The animal sedative xylazine has become an increasingly common cutting agent
Nearly half of America’s street drugs are laced with a dangerous animal tranquilizer, a study suggests.
More than 40 percent of samples tested in Rhode Island contained xylazine, which health officials say can cause ‘serious and life-threatening side effects‘.
Sometimes known as ‘tranq’, xylazine is typically used as a sedative or painkiller for cows and horses in veterinary medicine.
It became popular recreationally in Puerto Rico and started appearing in Philadelphia in the early 2010s, but it has begun cropping up in other places now too.
In November, the Food and Drug Administration (FDA) alerted healthcare workers that the drug was being used as a cutting agent in heroin, meth, cocaine and opioids to boost their effects and stretch supply.
For their analysis, researchers from Brown University analyzed 90 drug samples from the Toxicological and Ethnographic Drug Surveillance Testing program.
Despite none of the drugs being sold as xylazine, forty contained the animal tranquilizer — mostly fentanyl.
Even though the drug is rife in Rhode Island, researchers there say most users and community workers don’t even know what xylazine is.
The FDA has warned healthcare workers it can be ‘difficult to distinguish’ a xylazine overdose from opioid overdose — both drugs cause the lungs to start failing.
But unlike opioids, xylazine overdoses cannot be curtailed with naloxone, the emergency opioid overdose reversal drug. Another concern is that people can also become physically dependent on the drug.
This creates complications for addicts who want to start using a medication to treat opioid use disorder, like methadone.
When someone stops using fentanyl as part of that process, they would also suffer xylazine withdrawals.
Patients who abuse drugs contaminated with xylazine can also suffer ulcers and wounds which ‘take a long time to heal, Chelsea Shover, an assistant professor at the University of California, Los Angeles, told ABC.
Xylazine been involved in up to 20 percent of overdose deaths in the worst-affected states in the past year, including Massachusetts, Connecticut, Illinois, and Pennsylvania.
Sold under the brand name Rompun in the US, it first rose in popularity in Puerto Rico in the 2000s where it is known as ‘anestecia de caballo’.
It has become a common heroin adulterant, a cheap way for drug dealers to improve uptake of the drug and enhance its potency.
In Puerto Rico, xylazine has been most prevalent in a drug combination nicknamed the ‘speedball’, which is comprised of heroin and cocaine and is used to balance the effects of both the downer and the upper.
A 2008 study found that more than 90 percent of syringes used for speedballs tested from Puerto Rico were found to contain xylazine.
Public health officials there were tipped off in part due to the appearance of ulcers on users’ skin where they injected the drug.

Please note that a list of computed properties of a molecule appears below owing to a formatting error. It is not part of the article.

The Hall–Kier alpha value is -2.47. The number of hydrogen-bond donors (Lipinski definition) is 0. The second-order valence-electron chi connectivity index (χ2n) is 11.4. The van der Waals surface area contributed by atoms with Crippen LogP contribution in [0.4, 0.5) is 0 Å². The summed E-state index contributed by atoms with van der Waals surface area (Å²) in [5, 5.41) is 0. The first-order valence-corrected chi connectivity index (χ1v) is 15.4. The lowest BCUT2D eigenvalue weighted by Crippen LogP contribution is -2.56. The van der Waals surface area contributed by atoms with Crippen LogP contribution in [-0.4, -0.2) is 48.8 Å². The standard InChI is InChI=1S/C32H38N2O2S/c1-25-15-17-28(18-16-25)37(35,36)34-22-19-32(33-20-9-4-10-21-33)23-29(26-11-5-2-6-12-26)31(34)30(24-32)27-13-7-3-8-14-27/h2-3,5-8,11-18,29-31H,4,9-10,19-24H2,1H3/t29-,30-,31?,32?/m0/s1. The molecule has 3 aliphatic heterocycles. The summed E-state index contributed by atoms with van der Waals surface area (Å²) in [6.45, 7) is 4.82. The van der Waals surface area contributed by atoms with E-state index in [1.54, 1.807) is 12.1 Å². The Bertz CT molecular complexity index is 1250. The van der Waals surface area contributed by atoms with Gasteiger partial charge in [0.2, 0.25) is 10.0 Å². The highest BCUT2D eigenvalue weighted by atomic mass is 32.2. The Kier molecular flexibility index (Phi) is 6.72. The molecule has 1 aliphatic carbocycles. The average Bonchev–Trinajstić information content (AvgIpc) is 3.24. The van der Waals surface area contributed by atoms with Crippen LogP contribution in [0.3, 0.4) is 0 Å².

The painful lesions are often made worse when users inject the same spot repeatedly, hoping to benefit from the opioid’s analgesic effect.
The drug has left a stain on Philadelphia, home to the largest open-air narcotics market for heroin on the East Coast.
Between 2010 and 2015, xylazine was detected in 40 of Philly’s 1,854 unintentional overdose deaths (just two percent) with heroin and/or fentanyl detections.
The presence of xylazine in Philadelphia has spiked since then.
In 2017 it was detected in 10 percent of overdose deaths with fentanyl and/or heroin, 18 percent in 2018, and 31 percent in 2019.
In 2020, xylazine was present in nearly 26 percent of overdose deaths in Philadelphia, followed by about 19 percent in Maryland and 10 percent in Connecticut.
What is xylazine?
Xylazine is a non-opioid agent that FDA originally approved in 1972 as a sedative and analgesic for use in veterinary medicine.
The drug acts as a central alpha-2- adrenergic receptor agonist in the brainstem, causing a rapid decrease in the release of norepinephrine and dopamine in the central nervous system (CNS).
Xylazine may also bind to other CNS receptors, although further research is needed.
Xylazine is not approved for use in humans.
Symptoms and risks
Signs and symptoms of acute xylazine toxicity may include labored breathing, high blood pressure, a slow heart rate, hypothermia and high blood-sugar levels.
Overdoses may appear similar to that of opioids, making it difficult to distinguish.
But unlike opioids, xylazine overdoses cannot be curtailed with naloxone, the emergency opioid overdose reversal drug.
Repeated exposure to xylazine, by injection, has been associated with severe, necrotic skin ulcerations that are distinctly different from other soft-tissue infections (e.g., cellulitis, abscesses) often associated with injection drug use.
These ulcerations may develop in areas of the body away from the site of injection.